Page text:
In a move that reflects his life-long love of birds, director Wes Craven recently joined the Audubon California Board of Directors. The organization is the California field program of the National Audubon Society, and is devoted to the conservation of birds and habitat. “I’ve been fascinated by birds my whole life,” said Craven, who is currently wrapping up work on “My Soul to Take,” his latest writing/directing effort to be released October 29th, as well as prepping “Scream IV.” “Audubon California not only does important work protecting birds and the environment, but also connecting young people to the beauty of nature. I’m glad to be a part of that.”
Craven – best known for films such as “The Last House on the Left,” “Nightmare on Elm Street” and “Scream” – became familiar with Audubon California through his support of the Audubon Center at Debs Park. The Highland Park nature center serves the largely underserved communities of Northeast Los Angeles.
“It’s difficult to get kids – particularly urban kids – interested in the natural world, because there’s so much concrete around them, so many distractions, such as television,” Craven said. “But it’s tremendously important to help kids make that connection to nature, and the folks at Audubon California are serious about doing it.”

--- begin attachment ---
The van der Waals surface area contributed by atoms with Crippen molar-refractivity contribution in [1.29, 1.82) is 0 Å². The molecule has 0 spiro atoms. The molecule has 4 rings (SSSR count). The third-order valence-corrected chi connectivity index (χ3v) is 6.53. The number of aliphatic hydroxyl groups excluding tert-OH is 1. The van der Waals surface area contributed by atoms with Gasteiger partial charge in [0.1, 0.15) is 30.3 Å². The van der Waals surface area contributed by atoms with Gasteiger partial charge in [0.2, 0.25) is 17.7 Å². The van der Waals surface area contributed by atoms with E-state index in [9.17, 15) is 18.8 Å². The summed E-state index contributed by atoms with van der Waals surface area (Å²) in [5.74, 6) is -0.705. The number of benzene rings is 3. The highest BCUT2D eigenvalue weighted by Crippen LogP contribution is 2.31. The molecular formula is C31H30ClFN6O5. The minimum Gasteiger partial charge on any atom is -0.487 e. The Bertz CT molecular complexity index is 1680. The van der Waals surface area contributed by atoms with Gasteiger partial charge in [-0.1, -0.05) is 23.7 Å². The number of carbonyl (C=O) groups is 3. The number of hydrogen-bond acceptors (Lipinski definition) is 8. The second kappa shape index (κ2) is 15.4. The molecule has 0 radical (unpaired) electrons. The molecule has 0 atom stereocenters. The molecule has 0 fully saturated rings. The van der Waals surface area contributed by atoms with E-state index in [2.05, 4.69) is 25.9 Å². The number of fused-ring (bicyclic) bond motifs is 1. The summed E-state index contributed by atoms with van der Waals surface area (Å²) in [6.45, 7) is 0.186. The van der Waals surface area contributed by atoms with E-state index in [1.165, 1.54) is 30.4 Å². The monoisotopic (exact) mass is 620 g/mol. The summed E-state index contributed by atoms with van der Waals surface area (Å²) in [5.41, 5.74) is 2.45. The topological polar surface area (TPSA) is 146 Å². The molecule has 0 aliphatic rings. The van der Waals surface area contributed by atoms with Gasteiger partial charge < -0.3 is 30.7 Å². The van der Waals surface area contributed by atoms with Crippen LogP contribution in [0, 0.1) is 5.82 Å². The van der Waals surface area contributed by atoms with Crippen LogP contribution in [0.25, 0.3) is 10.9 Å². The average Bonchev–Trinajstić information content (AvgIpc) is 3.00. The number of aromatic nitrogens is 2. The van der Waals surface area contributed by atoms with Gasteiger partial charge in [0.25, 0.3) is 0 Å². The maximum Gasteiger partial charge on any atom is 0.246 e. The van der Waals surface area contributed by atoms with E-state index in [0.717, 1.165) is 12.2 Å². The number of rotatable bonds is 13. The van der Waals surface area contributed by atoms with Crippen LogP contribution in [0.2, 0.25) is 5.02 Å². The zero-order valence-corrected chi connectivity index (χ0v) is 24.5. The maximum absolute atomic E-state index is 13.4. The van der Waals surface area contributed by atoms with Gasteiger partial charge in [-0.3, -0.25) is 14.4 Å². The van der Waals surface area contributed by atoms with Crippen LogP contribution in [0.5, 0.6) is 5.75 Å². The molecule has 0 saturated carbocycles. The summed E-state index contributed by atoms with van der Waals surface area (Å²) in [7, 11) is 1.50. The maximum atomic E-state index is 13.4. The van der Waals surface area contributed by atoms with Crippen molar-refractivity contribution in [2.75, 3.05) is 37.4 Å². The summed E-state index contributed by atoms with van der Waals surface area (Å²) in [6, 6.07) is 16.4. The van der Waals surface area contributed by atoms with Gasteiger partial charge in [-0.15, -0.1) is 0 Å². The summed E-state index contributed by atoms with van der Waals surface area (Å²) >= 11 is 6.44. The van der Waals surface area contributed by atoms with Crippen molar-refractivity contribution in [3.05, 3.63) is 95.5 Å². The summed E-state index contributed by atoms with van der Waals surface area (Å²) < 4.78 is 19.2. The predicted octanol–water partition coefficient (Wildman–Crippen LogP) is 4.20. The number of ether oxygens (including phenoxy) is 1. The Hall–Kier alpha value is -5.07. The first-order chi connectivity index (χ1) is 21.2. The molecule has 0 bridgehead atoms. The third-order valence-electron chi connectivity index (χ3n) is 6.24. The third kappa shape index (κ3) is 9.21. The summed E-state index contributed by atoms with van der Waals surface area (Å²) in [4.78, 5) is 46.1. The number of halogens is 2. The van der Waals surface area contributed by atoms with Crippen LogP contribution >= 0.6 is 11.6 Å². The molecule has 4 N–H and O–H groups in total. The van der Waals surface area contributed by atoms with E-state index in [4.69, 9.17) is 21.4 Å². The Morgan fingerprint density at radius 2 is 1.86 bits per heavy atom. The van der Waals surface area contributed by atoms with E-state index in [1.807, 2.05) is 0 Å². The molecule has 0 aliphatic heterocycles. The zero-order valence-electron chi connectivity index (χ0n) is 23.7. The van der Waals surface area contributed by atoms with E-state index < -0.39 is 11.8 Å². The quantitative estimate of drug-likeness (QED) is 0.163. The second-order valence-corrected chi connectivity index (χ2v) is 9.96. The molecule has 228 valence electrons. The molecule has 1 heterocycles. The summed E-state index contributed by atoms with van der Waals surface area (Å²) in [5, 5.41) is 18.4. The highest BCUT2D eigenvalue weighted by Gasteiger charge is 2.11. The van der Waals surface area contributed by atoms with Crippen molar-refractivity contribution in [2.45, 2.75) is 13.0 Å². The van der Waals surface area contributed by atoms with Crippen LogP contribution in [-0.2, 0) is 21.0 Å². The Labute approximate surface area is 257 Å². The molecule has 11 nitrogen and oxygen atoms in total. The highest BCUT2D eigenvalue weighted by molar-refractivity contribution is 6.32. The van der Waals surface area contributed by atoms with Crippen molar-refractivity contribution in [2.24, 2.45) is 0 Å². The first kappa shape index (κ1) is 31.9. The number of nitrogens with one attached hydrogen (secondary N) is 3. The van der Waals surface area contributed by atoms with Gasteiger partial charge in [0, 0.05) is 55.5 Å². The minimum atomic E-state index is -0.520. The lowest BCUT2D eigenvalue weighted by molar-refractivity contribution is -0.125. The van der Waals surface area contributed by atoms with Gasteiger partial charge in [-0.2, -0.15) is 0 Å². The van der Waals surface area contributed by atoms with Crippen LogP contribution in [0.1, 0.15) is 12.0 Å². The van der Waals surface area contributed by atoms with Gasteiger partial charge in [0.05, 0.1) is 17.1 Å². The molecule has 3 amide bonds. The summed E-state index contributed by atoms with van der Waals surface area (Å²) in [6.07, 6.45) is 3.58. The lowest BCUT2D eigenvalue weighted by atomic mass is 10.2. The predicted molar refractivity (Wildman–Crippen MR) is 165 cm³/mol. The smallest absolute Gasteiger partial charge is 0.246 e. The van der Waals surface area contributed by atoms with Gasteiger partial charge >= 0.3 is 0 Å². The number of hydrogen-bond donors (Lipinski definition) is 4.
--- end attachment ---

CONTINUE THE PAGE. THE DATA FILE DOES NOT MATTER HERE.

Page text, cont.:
Craven joins the Audubon California board at a time when the organization is making a significant mark in the state’s conservation movement. Recently, Audubon California was instrumental in brokering a landmark deal to preserve up to 240,000 acres of significant habitat on the Tejon Ranch, released groundbreaking scientific research into the impact of climate change on California birds and is one of the driving forces behind a ballot initiative to save California State Parks.
“Wes brings a great love of birds and nature to our board and our organization,” said Graham Chisholm, executive director of Audubon California. “A lot of people who might only know him through his movies might be surprised that he is such a tremendous advocate for nature.”
Since joining the board, Craven has enjoyed visiting some of Audubon California’s conservation sites with his wife, Iya Lubunka, who shares his passion for birds and nature. Craven’s interest in birds can be seen by the frequent appearance of birds in his movies. His upcoming “My Soul to Take,” in fact, features a 16-year-old lead character, Bug (Max Theriot), who’s love of the endangered California Condor leads to one of the highlights of the film – a wild and hilarious classroom show & tell that will end forever kids thinking of condors as anything but thrilling.